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Innovation: JKUAT students harvest indigenous vegetables grown under sensor irrigation machine by innovator Ben Muoki at the University. [Jenipher Wachie, Standard]

Exhibitions and research presentations geared towards promoting food security, climate change, health and affordable housing have taken the centre stage in a conference at Jomo Kenyatta University of Agriculture and Technology (JKUAT).

Top scholars are leading the 14th JKUAT Scientific, Technological, Industrialisation Conference and Exhibition, a two-day event.

Other key presentations revolved around recycling of waste, reducing water wastage, enriching the soil with organic nutrients and production of renewable energy.

Outside the hall where scientific researches were discussed were tents lined up with exhibitions showcasing modern innovations that offer solutions to contemporary challenges.

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Painters, string artists and fashion designers among other artists also took part in the exhibitions during the conference.

Researcher and former Moi University Vice-Chancellor Prof Richard Mibey, Prof Elijah Biamah who was principal of the then Chepkoilel University College among dozens of other scholars made presentations and exhibited their innovations.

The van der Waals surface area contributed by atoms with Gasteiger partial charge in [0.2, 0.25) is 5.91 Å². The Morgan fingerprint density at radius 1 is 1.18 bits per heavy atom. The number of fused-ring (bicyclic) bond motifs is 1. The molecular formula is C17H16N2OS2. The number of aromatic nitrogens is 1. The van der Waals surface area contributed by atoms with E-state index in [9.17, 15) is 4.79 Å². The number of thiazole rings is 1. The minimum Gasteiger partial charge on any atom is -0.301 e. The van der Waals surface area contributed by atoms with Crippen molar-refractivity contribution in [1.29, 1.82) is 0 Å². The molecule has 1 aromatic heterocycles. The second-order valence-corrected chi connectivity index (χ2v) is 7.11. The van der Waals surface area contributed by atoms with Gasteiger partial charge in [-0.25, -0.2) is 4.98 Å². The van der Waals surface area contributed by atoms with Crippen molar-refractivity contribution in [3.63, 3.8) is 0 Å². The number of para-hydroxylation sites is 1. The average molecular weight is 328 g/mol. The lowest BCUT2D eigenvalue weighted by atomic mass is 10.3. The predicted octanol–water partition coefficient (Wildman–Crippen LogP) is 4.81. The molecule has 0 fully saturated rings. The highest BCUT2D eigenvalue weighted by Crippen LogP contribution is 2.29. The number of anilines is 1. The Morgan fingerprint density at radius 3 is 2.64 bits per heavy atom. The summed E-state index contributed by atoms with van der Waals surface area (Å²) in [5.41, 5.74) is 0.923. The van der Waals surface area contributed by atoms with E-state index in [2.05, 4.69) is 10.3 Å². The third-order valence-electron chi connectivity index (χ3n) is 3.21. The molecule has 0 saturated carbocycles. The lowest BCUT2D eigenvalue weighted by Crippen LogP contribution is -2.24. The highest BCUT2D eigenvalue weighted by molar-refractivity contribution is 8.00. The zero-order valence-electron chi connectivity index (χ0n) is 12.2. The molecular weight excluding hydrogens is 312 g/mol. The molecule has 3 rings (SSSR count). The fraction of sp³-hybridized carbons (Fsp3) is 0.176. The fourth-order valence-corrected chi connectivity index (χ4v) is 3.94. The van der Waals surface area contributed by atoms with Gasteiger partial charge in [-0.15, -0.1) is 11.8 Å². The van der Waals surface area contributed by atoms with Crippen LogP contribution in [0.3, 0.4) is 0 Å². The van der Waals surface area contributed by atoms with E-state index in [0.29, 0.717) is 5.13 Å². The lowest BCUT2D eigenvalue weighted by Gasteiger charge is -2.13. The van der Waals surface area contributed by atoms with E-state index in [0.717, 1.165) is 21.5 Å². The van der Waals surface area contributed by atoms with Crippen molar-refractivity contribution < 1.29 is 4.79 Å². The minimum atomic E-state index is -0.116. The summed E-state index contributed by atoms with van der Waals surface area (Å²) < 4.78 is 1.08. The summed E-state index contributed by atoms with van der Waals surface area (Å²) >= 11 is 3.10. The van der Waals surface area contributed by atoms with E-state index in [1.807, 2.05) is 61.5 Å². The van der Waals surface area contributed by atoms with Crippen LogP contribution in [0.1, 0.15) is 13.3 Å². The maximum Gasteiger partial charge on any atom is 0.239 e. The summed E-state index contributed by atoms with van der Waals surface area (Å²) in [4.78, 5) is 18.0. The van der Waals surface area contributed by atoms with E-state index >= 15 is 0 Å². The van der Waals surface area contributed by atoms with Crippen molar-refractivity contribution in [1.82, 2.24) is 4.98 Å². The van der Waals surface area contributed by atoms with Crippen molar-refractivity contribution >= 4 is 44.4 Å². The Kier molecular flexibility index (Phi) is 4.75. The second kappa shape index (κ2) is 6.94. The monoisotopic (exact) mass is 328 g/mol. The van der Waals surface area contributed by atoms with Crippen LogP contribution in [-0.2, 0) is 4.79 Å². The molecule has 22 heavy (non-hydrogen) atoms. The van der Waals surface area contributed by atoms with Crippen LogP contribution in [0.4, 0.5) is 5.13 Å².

Prof Mibey presented a paper on Innovation for sustainable development, while Prof Biamah led a discussion on climate change adaptation and mitigation of household water and food security in Kenya.

A presentation on the making of concrete blocks manufactured with a blend of sawdust, fish scales and sand aggregates was also showcased among other key demonstrations.

Speaking during the opening of the conference on Thursday, JKUAT Vice Chancellor Prof Victoria Ngumi said the presentations leveraged on research, innovation and entrepreneurship for sustainable development.

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“This event serves as an opportunity for researchers to share their findings with peers and other stakeholders, both nationally and internationally,” said Prof Ngumi.

She said the conference had attracted over 100 research papers covering varied thematic areas including physical, medical and social sciences, agriculture, environment and technology.

“The papers provide possible solutions to the myriad of challenges afflicting society that include food insecurity and poor nutrition, climate change, health burdens, processing and manufacturing technologies, applications of information and communication technologies,” she said.

She added: “These areas have been identified by many developing countries as key focus issues in their development agenda. Indeed, the same is true for our country Kenya’s Big Four Agenda of affordable housing, access to health, food security and manufacturing.” 

Jerome Ochieng, the Principal Secretary in Ministry of Information, Communications and Technology who launched the event called upon researchers to explore useful networks that will facilitate the upscaling of your research findings to higher levels.

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“I challenge researchers to ensure they work with policymakers so that some of the findings can be taken up by Government to inform policy aimed at taking our country’s socio-economic development forward,” said Mr Ochieng.

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